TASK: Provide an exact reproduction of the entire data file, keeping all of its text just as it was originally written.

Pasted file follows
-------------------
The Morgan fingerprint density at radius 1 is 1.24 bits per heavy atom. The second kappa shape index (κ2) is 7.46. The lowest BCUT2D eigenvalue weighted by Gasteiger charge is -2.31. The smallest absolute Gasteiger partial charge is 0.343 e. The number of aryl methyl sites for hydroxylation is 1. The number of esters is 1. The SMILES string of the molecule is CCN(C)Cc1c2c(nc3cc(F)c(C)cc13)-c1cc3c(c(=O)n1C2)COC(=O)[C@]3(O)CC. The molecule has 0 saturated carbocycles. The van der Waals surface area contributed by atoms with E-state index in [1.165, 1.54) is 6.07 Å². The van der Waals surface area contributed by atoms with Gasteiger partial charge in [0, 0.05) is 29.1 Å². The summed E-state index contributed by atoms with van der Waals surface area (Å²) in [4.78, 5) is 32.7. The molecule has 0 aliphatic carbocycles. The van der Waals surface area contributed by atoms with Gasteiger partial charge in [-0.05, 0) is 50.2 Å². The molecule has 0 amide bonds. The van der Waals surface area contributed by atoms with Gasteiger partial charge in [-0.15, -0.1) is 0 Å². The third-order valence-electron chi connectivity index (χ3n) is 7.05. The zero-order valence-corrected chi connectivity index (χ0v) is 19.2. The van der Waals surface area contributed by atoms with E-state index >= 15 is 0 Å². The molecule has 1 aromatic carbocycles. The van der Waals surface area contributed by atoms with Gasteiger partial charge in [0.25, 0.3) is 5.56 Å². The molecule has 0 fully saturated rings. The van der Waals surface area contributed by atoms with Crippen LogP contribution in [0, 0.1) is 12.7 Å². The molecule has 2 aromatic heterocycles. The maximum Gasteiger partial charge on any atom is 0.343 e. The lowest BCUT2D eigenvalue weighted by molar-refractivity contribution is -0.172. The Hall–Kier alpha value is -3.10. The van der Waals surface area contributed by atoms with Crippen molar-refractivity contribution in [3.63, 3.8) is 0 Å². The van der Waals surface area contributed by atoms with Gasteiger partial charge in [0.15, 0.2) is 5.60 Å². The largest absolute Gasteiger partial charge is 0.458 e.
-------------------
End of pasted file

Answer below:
The Morgan fingerprint density at radius 1 is 1.24 bits per heavy atom. The second kappa shape index (κ2) is 7.46. The lowest BCUT2D eigenvalue weighted by Gasteiger charge is -2.31. The smallest absolute Gasteiger partial charge is 0.343 e. The number of aryl methyl sites for hydroxylation is 1. The number of esters is 1. The SMILES string of the molecule is CCN(C)Cc1c2c(nc3cc(F)c(C)cc13)-c1cc3c(c(=O)n1C2)COC(=O)[C@]3(O)CC. The molecule has 0 saturated carbocycles. The van der Waals surface area contributed by atoms with E-state index in [1.165, 1.54) is 6.07 Å². The van der Waals surface area contributed by atoms with Gasteiger partial charge in [0, 0.05) is 29.1 Å². The summed E-state index contributed by atoms with van der Waals surface area (Å²) in [4.78, 5) is 32.7. The molecule has 0 aliphatic carbocycles. The van der Waals surface area contributed by atoms with Gasteiger partial charge in [-0.05, 0) is 50.2 Å². The molecule has 0 amide bonds. The van der Waals surface area contributed by atoms with Gasteiger partial charge in [-0.15, -0.1) is 0 Å². The third-order valence-electron chi connectivity index (χ3n) is 7.05. The zero-order valence-corrected chi connectivity index (χ0v) is 19.2. The van der Waals surface area contributed by atoms with E-state index >= 15 is 0 Å². The molecule has 1 aromatic carbocycles. The van der Waals surface area contributed by atoms with Gasteiger partial charge in [0.25, 0.3) is 5.56 Å². The molecule has 0 fully saturated rings. The van der Waals surface area contributed by atoms with Crippen LogP contribution in [0, 0.1) is 12.7 Å². The molecule has 2 aromatic heterocycles. The maximum Gasteiger partial charge on any atom is 0.343 e. The lowest BCUT2D eigenvalue weighted by molar-refractivity contribution is -0.172. The Hall–Kier alpha value is -3.10. The van der Waals surface area contributed by atoms with Crippen molar-refractivity contribution in [3.63, 3.8) is 0 Å². The van der Waals surface area contributed by atoms with Gasteiger partial charge in [0.15, 0.2) is 5.60 Å². The largest absolute Gasteiger partial charge is 0.458 e.